Graffiti is a controversial topic and a widely infamous form of expression which, interestingly, falls awkwardly in between the two categories of ‘art’ and ‘vandalism’. It’s one of those unsolvable, continuing, Möbius strip-like subjects that have people fervently arguing on both ends. While graffiti is respected and even preserved sometimes as pieces of original artwork in some places, in others, it’s degraded and frowned upon as a crime.
Graffiti originated in New York, but there’s evidence of ancient ‘graffiti'(more like ‘wall paintings’ back then) in Rome, Italy, and also from ancient times. Graffiti has developed/is developing rapidly. Ever since graffiti became acknowledged as a renowned art category by some people, the graffiti culture has been thriving, and is spewing out newly established artists and graffiti art platforms every year. (I don’t see much in Korea though… I don’t think it’s as prevalent here as an urban art form or as a social issue.)
(image above: Graffiti artist Lee Quinones.)
“Graffiti is art and if art is a crime, please God, forgive me” – Lee Quinones
Lee Quinones is one of the rising artists involved in the New York City Subway graffiti movement. Here are some of the comments on Lee’s video about art on the Khan Academy website.
(image above: comments from https://www.khanacademy.org/partner-content/MoMA/moma-artist-interviews/v/moma-lee-quinones)
The collision of viewpoints on the issue is interesting. While graffiti does definitely have merit as art, in a way it’s also destroying someone else’s art(the building). So how should the logic work? I think it depends on where your personal values lie. We’re not yet completely sure whether graffiti should be a severe crime or a harmless antic, but one thing we do know for sure is that it’s becoming more and more pervasive, and it’s unstoppable.
In fact, graffiti can be seen almost anywhere in the world, sometimes in the most seemingly impossible places.
(Yeah, I know, seriously-how did they do that?! )
As you can see, graffiti can exist on wherever and whatever we, the human race, can get our hands on. Since it’s such a widespread issue, even TV series like Switched at Birth or 90210 feature graffiti as a thought-provoking topic. Graffiti also makes frequent appearances in music videos or as backgrounds of urban magazine fashion shoots.
(image above: from Switched at Birth, ABC Family.)
(image above: 90210, The CW. Ivy and Diego’s graffiti wall.)
(image above: fashion photoshoot from http://www.carlton-photography.co.uk/carlton-photography-blog/a-fashion-photography-shoot-northern-quarter-manchester-graffiti-and-snow/)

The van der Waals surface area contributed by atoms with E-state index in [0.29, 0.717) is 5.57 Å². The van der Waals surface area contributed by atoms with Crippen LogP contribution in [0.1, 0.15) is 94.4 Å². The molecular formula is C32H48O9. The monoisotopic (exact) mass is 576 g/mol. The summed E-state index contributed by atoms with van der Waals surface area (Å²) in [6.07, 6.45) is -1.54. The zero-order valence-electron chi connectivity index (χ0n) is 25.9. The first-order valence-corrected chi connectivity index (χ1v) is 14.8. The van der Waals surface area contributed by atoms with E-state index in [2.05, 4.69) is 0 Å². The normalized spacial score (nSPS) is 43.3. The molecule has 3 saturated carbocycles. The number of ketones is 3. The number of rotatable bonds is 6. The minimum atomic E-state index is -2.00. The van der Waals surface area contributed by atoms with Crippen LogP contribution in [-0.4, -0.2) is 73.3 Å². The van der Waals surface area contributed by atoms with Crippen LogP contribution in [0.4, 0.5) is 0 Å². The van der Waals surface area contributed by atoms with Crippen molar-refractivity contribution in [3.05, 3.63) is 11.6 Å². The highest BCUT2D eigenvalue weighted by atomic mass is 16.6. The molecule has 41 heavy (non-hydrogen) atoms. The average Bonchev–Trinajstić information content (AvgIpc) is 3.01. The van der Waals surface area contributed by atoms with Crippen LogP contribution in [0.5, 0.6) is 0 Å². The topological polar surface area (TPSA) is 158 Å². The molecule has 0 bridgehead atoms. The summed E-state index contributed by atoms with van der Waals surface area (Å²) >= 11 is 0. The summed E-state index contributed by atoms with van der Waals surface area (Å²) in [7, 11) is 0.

(image above: from the music video of ‘Ugly’ by 2NE1.)
I remember my mother saying “This music video beautifies graffiti too much.” while we were watching 2NE1’s music video for ‘Ugly’. And I remember thinking, “Mum, it’s just a music video! They’re trying to express freedom and rebellion, let them do what they have to do to let the message get through!” But at the same time I also felt uncomfortable because of my acknowledgement of mass media portraying a type of vandalism as merely cool and beautiful.
I’ve noticed that mass media targeted towards the younger generation depicts graffiti in a way that makes it seem artistic, cool, and even beautiful. In modern music, movies, TV etc.. graffiti represents youth, freedom, excitement, the art of the people, and ironically, exquisite crime. I think this is because younger people are usually more compelled to graffiti as an art form. It’s the youth that bears the role of being the rebellious rugby ball in society. It’s the youth that wander around the streets with their tousled hair and ripped jeans, excitedly looking for a nice wall to paint their heart out on.
Is it cool? I’m confused. The logical, brainy part of me says “That’s technically vandalism, and vandalism is a crime. Graffiti is childish and in a way, immoral.” And then the #YOLO, teenage, free-spirited part of me keeps popping up and shouting “IT’S REAL ART IN ITS MOST ORIGINAL FORM!! IT’S EXPRESSION AT ITS BEST!”
Amid all this confusion, what I find the most intriguing about this strange art called graffiti is that in a lot of cases, the things written on the walls are actually very deep and thought-provoking, and the fact that these meaningful messages or implications are put on walls in the context of graffiti makes it even more artistic, in a certain way. For graffiti artists, the process and the actual deed of putting their art up, against social regulations, are indeed part of the art itself. This almost convinces me that graffiti should be considered as legit art, since it does what art should do-provoke people’s emotions and thoughts-and does it well, sometimes it expresses certain themes in a much more convincing way than it would have been if it were hanging on the wall of a posh art gallery.
What do YOU think?
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